This is the 5th time I’ve prepared a manuscript for publication, my third with Routledge, and my third collaboration. Eduardo and Owen are amazing. They are dedicated scholars with passion for their field and care for their peers. I had a blast working with both of them, and look forward to the next phase: copy editing proofs, finalizing a cover design, and assembling a conference or festival to celebrate the book release.
This past weekend I wore the black gown and mortar board that signifies graduation. The end of the academic year offers educators a time to reflect on the impact they hope they have had and an opportunity to collect evidence of student successes from the year. The Photocommunications concentration that I coordinate at Cal State Fullerton is small (at least, in relation to our sister concentrations). We are about 70-80 students in size, and I estimate about 25 or so graduated on Saturday. Student interests range from interactive media design to photojournalism to studio and event photography. Here are some of my favorite works created by students in the Photocommunications classes I taught during the academic year 2013-14:
COMM 317 Digital Foundations
Digital Foundations is an introduction to design principles class blended with an “introductory laboratory skills” protocol. Students learn to use Illustrator from Bauhaus-inspired lessons and Photoshop with collage and montage in mind (using the book I authored, of course). I used to follow the basics with a few weeks on multi-page design concepts (a good place to insert some InDesign lessons) but these days I find myself preparing students for screen-related applications (the web, apps, mobile devices, etc.). The projects reflect the class (full of primary lessons) and the many students who tell me this is the first time they’ve ever done anything “artsy.”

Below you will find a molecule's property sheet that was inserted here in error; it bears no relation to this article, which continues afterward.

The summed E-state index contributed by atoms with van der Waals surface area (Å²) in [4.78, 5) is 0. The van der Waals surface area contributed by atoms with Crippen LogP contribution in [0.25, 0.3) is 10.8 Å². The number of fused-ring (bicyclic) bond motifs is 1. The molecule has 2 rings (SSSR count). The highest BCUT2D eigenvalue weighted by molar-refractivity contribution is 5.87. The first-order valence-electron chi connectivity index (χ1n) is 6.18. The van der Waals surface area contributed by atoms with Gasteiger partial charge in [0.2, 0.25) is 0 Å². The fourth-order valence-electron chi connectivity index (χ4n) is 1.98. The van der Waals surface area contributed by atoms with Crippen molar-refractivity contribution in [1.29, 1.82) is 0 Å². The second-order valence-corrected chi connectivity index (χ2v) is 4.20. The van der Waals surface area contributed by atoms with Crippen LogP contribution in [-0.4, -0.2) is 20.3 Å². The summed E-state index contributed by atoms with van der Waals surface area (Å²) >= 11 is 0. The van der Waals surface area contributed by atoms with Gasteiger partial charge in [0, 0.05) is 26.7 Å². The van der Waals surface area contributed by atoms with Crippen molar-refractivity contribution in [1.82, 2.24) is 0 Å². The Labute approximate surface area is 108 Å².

I taught this class both face-to-face and online in the fall.
Poster with Type (students created an illustration for this Los Angeles-based article):
COMM 380 Interactive Media Design
This is a basic web design course. I co-authored Visual Communication on the Web with Paul Martin Lester for my students, and we follow the book pretty closely throughout the course. By the end of the semester, it’s hard to believe it but my COMM students all know what a container div is and how to create unity on a web page without relying on a giant JPEG.
Here are some of my favorites—the project was to create a photo gallery based on edits the students made to a curated set of images they found in the Library of Congress.
Gloria Oh: View Her Women Portraits in Color Web Page
Nansir Sok: View His Product Placement in the LOC Project Here
COMM 481 Advanced Interactive Media Design
This course is a projects-based interactive media design class. Students develop projects based on their interests and a series of readings from my edited anthology, Net Works: Case Studies in Web Art and Design, that stimulate discussion and learning about issues central to new media art and design.
Angelica Perez: Dog Breed Personality Quiz
Torie Foley: Alt-J Band Web Page using Parallax Scroll
COMM 444 Capstone for Visual Communication
In the Capstone class, students mainly focus on their individual portfolios. There are group projects and papers, but mostly students develop their own visual identities.
Ebony Avery: I Survived
Montana Ortega: Zodiactive, A Tweet-based View of Your Astrological Sign
Christopher van Doesburg: Aerial Photography
Robert Husky: LED Photography
I just sent my poster to Micol for inclusion in her Tally Project exhibit opening on March 29th at For Your Art on Wilshire Blvd here in Los Angeles. I’m looking forward to a fun night of posters and female artists. Read more about Micol’s project on the Huffington Post or visit the Tumblr page to view more posters.